Bob Roehr

November 08, 2010

November 8, 2010 (Boston, Massachusetts) — In March of this year, the US Food and Drug Administration granted a label indication to the antibiotic rifaximin (Xifaxan 550 mg) for the treatment of hepatic encephalopathy. One consequence is a trickle of studies presented here at The Liver Meeting 2010: American Association for the Study of Liver Diseases 61st Annual Meeting that confirm the efficacy of the drug.

Rifaximin is a potent broad-spectrum antibiotic that has virtually no systemic absorption and is well suited to control intestinal bacterial overgrowth without systemic exposure. Cirrhotic patients are predisposed to intestinal bacterial overgrowth. Deterioration of the gut barrier function can result in the translocation of bacteria and increased abdominal inflammation, which in turn can result in increased portal venous pressure.

Jiannis Vlachogiannakos, MD, and colleagues from the Evangelismos General Hospital in Athens, Greece, conducted a retrospective matched study of patients with alcohol-related decompensated cirrhosis (Child-Pugh score above 7) and ascites. Patients took rifaximin for a short course (4 weeks) and, if they responded with improved liver hemodynamics on hepatic venous pressure gradient testing, were continued on a daily dose of 1200 mg.

The analysis consisted of 23 patients (20 male, 3 female) who took rifaximin, each of whom were sex and age matched (±5 years) to 2 control patients with decompensated cirrhosis of the same etiology who did not take rifaximin. All patients had abstained from alcohol consumption for at least 6 months prior to entering the registry. They were followed for 5 years, death, or liver transplantation, whichever came first.

Dr. Vlachogiannakos said the active group "had a significantly lower risk of developing variceal bleeding (35% vs 59.5%; P = .011), hepatic encephalopathy (31.5% vs 47%; P = .034), spontaneous bacterial peritonitis (5.5% vs 46%; = .027), and hepatorenal syndrome (4.5% vs 51%; P = .037) than controls."

Patients who did not take rifaximin died in disproportionate numbers (24/46 vs 7/23). He said that "the probability of 5-year survival was 61% in the rifaximin group and 13.5% in the control group (p = .012).

Michael D. Leise, MD, and colleagues from the Mayo Clinic in Rochester, Minnesota, examined medical records from the Mayo Clinic and identified 280 patients with hepatic encephalitis who were given rifaximin on a long-term open-label basis. They compared it with an algorithm of disease state and survival generated from data recorded in the Organ Procurement and Transplant Network.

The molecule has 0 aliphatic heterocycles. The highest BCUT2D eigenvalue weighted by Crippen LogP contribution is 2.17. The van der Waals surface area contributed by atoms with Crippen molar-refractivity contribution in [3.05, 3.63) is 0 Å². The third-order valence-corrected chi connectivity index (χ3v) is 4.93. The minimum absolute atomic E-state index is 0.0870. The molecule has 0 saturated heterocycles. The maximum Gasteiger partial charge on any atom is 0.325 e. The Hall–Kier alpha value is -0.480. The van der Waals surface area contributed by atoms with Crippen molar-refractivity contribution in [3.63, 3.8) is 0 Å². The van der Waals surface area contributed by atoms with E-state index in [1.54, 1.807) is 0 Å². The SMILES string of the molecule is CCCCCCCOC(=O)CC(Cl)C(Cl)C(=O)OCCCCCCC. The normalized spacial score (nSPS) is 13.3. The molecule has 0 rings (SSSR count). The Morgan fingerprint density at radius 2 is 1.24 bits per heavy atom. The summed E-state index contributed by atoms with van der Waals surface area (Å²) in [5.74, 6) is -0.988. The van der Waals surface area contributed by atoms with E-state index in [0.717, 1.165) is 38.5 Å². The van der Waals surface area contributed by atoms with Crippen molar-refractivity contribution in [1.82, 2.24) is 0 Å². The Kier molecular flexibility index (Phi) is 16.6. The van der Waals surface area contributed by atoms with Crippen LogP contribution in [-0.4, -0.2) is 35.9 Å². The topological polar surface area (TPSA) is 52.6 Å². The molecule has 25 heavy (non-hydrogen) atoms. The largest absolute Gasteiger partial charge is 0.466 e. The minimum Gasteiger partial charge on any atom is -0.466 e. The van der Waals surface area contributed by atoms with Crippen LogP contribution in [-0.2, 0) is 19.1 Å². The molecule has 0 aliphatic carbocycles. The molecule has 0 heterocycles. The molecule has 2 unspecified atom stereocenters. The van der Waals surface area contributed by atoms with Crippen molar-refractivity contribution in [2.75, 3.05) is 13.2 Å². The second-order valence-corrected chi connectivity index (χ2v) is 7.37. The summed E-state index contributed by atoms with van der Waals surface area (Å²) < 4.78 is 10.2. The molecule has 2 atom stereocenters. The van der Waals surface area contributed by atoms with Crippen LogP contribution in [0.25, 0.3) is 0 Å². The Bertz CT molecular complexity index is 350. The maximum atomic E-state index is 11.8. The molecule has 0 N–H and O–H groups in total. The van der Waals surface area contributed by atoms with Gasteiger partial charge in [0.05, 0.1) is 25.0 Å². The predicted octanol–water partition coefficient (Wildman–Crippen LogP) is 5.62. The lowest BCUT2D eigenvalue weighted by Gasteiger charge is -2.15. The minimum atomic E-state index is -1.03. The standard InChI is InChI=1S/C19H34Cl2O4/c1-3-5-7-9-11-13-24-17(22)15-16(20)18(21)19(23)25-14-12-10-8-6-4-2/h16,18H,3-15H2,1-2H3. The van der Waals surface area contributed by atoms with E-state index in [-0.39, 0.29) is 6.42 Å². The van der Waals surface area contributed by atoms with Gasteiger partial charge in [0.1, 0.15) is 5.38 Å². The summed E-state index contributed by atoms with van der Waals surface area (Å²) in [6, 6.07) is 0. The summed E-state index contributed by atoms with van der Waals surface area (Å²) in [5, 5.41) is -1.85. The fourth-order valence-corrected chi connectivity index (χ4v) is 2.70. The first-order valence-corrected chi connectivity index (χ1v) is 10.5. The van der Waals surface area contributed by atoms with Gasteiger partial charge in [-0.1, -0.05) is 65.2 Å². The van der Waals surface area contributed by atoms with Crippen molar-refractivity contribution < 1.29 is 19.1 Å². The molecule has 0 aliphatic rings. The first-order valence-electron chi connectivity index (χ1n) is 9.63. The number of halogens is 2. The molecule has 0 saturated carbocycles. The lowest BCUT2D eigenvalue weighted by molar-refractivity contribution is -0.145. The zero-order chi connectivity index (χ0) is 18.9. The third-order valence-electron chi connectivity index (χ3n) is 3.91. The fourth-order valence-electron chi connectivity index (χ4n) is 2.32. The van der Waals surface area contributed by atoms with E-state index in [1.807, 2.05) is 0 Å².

They found that patients receiving rifaximin generally had better rates of survival, although the difference did not reach statistical significance except in the highest-risk patient group. The authors conclude that in addition to suggesting benefit, it provides assurance on the long-term safety of rifaximin.

Finally, a study from Virginia Commonwealth University in Richmond offered insights into improvement in brain function with rifaximin. Hepatic encephalopathy is associated with driving impairment.

Jasmohan Bajaj, MD, and colleagues used performance on a 15-minute driving-simulator test to evaluate driving and navigation skills (speeding tickets, collisions, and illegal turns) at baseline and 8 weeks after 42 hepatic encephalopathy patients were randomized in a 1:1 manner to receive rifaximin or placebo.

Comparing results from the 2 time points, he found that "76% of patients in the rifaximin group reduced their driving error, compared with only 33% in the placebo group, which is statistically significant." On the speeding ticket criteria, 81% and 33% of the respective groups reduced their errors. But there was no difference between them in terms of collisions, a fact that he attributed to the greater awareness of and learning from a simulated collision.

When asked what physicians might do if they believe a patient is suffering from hepatic-encephalopathy-related cognitive impairment, Dr. Bajaj said the findings are preliminary. More important, "if you have any questions about your patient's driving ability, you are not qualified as a doctor to make that decision. You should send those patients to your department of motor vehicles."

All of the studies were conducted as part of academic research. The researchers have disclosed no relevant financial relationships.

The Liver Meeting 2010: American Association for the Study of Liver Diseases (AASLD) 61st Annual Meeting: Abstracts 19, 24, and 22. Presented October 31, 2010.